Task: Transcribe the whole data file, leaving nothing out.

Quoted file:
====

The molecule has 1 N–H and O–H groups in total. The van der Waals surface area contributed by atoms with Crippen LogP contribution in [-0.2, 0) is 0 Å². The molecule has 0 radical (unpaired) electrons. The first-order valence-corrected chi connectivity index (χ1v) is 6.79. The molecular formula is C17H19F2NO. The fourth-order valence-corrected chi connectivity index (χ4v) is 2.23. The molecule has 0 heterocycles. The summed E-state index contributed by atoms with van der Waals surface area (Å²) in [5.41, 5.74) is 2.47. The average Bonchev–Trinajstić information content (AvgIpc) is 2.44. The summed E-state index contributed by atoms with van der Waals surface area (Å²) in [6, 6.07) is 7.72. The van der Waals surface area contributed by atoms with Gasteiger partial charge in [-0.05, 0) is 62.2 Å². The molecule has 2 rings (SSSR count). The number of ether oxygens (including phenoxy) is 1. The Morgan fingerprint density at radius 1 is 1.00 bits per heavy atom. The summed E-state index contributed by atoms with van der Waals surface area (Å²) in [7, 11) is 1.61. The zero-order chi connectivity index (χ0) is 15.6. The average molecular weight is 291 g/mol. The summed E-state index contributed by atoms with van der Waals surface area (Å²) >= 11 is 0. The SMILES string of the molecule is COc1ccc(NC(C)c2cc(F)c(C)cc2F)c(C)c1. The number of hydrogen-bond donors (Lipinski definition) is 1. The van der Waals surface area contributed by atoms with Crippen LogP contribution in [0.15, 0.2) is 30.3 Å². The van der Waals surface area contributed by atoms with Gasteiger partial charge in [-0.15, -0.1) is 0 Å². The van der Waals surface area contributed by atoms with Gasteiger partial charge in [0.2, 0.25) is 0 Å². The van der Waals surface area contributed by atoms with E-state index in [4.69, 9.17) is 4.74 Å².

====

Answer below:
The molecule has 1 N–H and O–H groups in total. The van der Waals surface area contributed by atoms with Crippen LogP contribution in [-0.2, 0) is 0 Å². The molecule has 0 radical (unpaired) electrons. The first-order valence-corrected chi connectivity index (χ1v) is 6.79. The molecular formula is C17H19F2NO. The fourth-order valence-corrected chi connectivity index (χ4v) is 2.23. The molecule has 0 heterocycles. The summed E-state index contributed by atoms with van der Waals surface area (Å²) in [5.41, 5.74) is 2.47. The average Bonchev–Trinajstić information content (AvgIpc) is 2.44. The summed E-state index contributed by atoms with van der Waals surface area (Å²) in [6, 6.07) is 7.72. The van der Waals surface area contributed by atoms with Gasteiger partial charge in [-0.05, 0) is 62.2 Å². The molecule has 2 rings (SSSR count). The number of ether oxygens (including phenoxy) is 1. The Morgan fingerprint density at radius 1 is 1.00 bits per heavy atom. The summed E-state index contributed by atoms with van der Waals surface area (Å²) in [7, 11) is 1.61. The zero-order chi connectivity index (χ0) is 15.6. The average molecular weight is 291 g/mol. The summed E-state index contributed by atoms with van der Waals surface area (Å²) >= 11 is 0. The SMILES string of the molecule is COc1ccc(NC(C)c2cc(F)c(C)cc2F)c(C)c1. The number of hydrogen-bond donors (Lipinski definition) is 1. The van der Waals surface area contributed by atoms with Crippen LogP contribution in [0.15, 0.2) is 30.3 Å². The van der Waals surface area contributed by atoms with Gasteiger partial charge in [-0.15, -0.1) is 0 Å². The van der Waals surface area contributed by atoms with Gasteiger partial charge in [0.2, 0.25) is 0 Å². The van der Waals surface area contributed by atoms with E-state index in [4.69, 9.17) is 4.74 Å².